December 17, 2010
HIGH POINT AT LAKEWOOD CONDOMINIUM ASSOCIATION, INC., PLAINTIFF-RESPONDENT,
DEFENDANT/THIRD PARTY PLAINTIFF-APPELLANT,
HONIG & GREENBERG, L.L.C., THIRD PARTY DEFENDANT-RESPONDENT.
On appeal from the Superior Court of New Jersey, Law Division, Ocean County, Docket No. L-1670-06.
NOT FOR PUBLICATION WITHOUT THE APPROVAL OF THE APPELLATE DIVISION
Argued November 29, 2010
Before Judges Reisner and Sabatino.
Defendant Yoel Oshri seeks review*fn1 of the Law Division's entry of an amended judgment against him in the sum of $9,902.00, plus $1,980.40 in amended counsel fees and costs. Defendant also seeks review of the Law Division's dismissal with prejudice of his counterclaim against plaintiff, High Point at Lakewood Condominium Association, Inc., and his third-party complaint against the law firm of Honig & Greenberg, L.L.C., principally alleging violations of the Fair Debt Collection Protection Act, 15 U.S.C. §§ 1692-1692p ("FDCPA").
We need not detail the extensive procedural chronology of this litigation, which encompasses dozens of motions and orders in the trial and appellate courts, including an unsuccessful interlocutory application by defendant to the United States Supreme Court, various collateral attacks, fourteen transcripts, and numerous other materials in the appendices. Rather, it will suffice to state that the litigation arises out of efforts by plaintiff, a condominium association, to collect from defendant, a unit owner in the condominium complex, unpaid fees and other accrued charges. After filing liens against defendant's property by invocation of N.J.S.A. 46:8B-17, plaintiff retained the services of a law firm, third-party defendant Honig & Greenberg, to pursue a monetary recovery from defendant.
Defendant does not dispute that he has not paid the charges imposed by plaintiff, but instead he maintains that the charges are unjustified. He also contends that plaintiff has not fulfilled its obligations concerning the maintenance of the premises, that it imposed improper liens against him, and that it has engaged in various other forms of wrongful conduct and breaches of fiduciary duty.
On appeal, defendant raises numerous arguments in his brief and reply brief, including contentions that the court erred in:
(1) disregarding alleged false statements in correspondence from plaintiff's counsel; (2) dismissing the third-party complaint and not finding a violation of the FDCPA by the law firm; (3) granting plaintiff partial summary judgment; (4) accepting an allegedly improper certification from plaintiff; (5) relying upon unpublished authority when ruling in plaintiff's favor; (6) rendering judgments without adequate proof of the debt owed; (7) dismissing his counterclaim, which alleged breach of fiduciary duty and other wrongs by plaintiff; (8) dismissing the counterclaim before the completion of discovery; (9) allowing plaintiff to impose a lien under N.J.S.A. 46:8B-21(a) without proper notice; (10) allowing plaintiff to engage in an alleged conspiracy and in alleged racketeering; (11) failing to render decisions impartially and considering factual matters on personal knowledge in violation of N.J.R.E. 605; (12) improperly taking judicial notice of matters under N.J.R.E. 201(e); (13) entering a judgment without adequate proof that the underlying debt was timely and valid; (14) accepting false statements from respondents' counsel; and (15) accepting a brief from respondent that was not dated and signed.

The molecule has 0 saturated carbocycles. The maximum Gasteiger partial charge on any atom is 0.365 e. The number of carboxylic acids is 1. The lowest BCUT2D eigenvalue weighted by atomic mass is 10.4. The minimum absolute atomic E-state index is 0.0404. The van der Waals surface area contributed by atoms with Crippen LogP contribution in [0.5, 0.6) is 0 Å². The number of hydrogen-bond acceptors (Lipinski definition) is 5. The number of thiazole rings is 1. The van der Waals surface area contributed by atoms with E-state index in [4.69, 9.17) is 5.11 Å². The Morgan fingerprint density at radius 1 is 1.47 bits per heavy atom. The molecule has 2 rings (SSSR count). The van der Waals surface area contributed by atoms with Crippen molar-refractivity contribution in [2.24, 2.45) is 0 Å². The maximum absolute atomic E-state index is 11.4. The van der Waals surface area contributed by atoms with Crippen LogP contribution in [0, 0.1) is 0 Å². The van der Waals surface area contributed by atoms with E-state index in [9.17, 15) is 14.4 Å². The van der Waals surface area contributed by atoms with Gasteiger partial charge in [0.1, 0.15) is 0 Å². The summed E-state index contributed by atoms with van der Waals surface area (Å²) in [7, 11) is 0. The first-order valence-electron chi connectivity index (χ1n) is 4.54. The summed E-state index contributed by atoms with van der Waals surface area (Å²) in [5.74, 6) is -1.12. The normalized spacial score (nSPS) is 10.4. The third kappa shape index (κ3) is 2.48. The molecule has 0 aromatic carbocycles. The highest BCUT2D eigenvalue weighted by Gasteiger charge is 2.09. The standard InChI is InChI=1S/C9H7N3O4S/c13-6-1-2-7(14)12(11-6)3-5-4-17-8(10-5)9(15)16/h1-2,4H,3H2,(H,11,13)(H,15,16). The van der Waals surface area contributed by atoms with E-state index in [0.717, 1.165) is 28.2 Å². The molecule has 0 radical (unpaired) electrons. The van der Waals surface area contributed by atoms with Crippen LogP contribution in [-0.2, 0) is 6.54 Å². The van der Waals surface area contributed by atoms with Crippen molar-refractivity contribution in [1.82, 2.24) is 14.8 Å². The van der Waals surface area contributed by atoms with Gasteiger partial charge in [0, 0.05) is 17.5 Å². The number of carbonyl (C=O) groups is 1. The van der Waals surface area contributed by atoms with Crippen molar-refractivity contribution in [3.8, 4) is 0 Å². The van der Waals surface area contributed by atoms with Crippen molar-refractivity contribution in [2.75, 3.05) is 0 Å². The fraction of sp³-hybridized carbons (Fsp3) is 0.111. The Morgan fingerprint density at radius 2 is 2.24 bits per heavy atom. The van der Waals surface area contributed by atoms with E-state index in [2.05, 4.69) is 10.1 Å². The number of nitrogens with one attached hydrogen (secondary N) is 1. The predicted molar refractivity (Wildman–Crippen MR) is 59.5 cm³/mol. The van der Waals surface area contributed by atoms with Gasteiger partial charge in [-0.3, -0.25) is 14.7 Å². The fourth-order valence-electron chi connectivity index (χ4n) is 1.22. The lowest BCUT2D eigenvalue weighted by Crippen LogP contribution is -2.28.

Having fully reviewed the numerous arguments that defendant raises on appeal respecting the entry of the amended judgment and the dismissal of his third-party complaint, we conclude that those arguments manifestly lack merit and do not warrant discussion in this opinion. R. 2:11-3(e)(1)(E). As to those two discrete aspects of the case, we shall add only some brief comments.
The judgment entered in favor of plaintiff, as amended, followed a two-day proof hearing. Defendant attended that hearing, at which he testified and at which he was afforded an opportunity to cross-examine the testimony of plaintiff's witness, the association's secretary. The proofs adduced at that hearing, including the testimony and the related documentary exhibits discussed by the witness, provide substantial credible evidence that the charges*fn2 imposed by plaintiff were recoverable from defendant. Rova Farms Resort, Inc. v. Investors Ins. Co., 65 N.J. 474, 483-84 (1974); see also Glen v. June, 344 N.J. Super. 371, 376-77 (App. Div. 2001) (observing that a unit owner's obligation to pay condominium fees is "unconditional"). The amended judgment issued by the trial court has reasonable support in the record. We therefore will not disturb it, subject to any offsetting judgment that may ultimately be entered with respect to defendant's counterclaim, which we shall discuss, infra. See Glen, supra, 344 N.J. Super. at 380-81 (noting that the condo association's breaches of duty allowed the unit owner to recover damages from the association, but that those breaches did not vitiate the owner's obligation to pay assessments due to the association).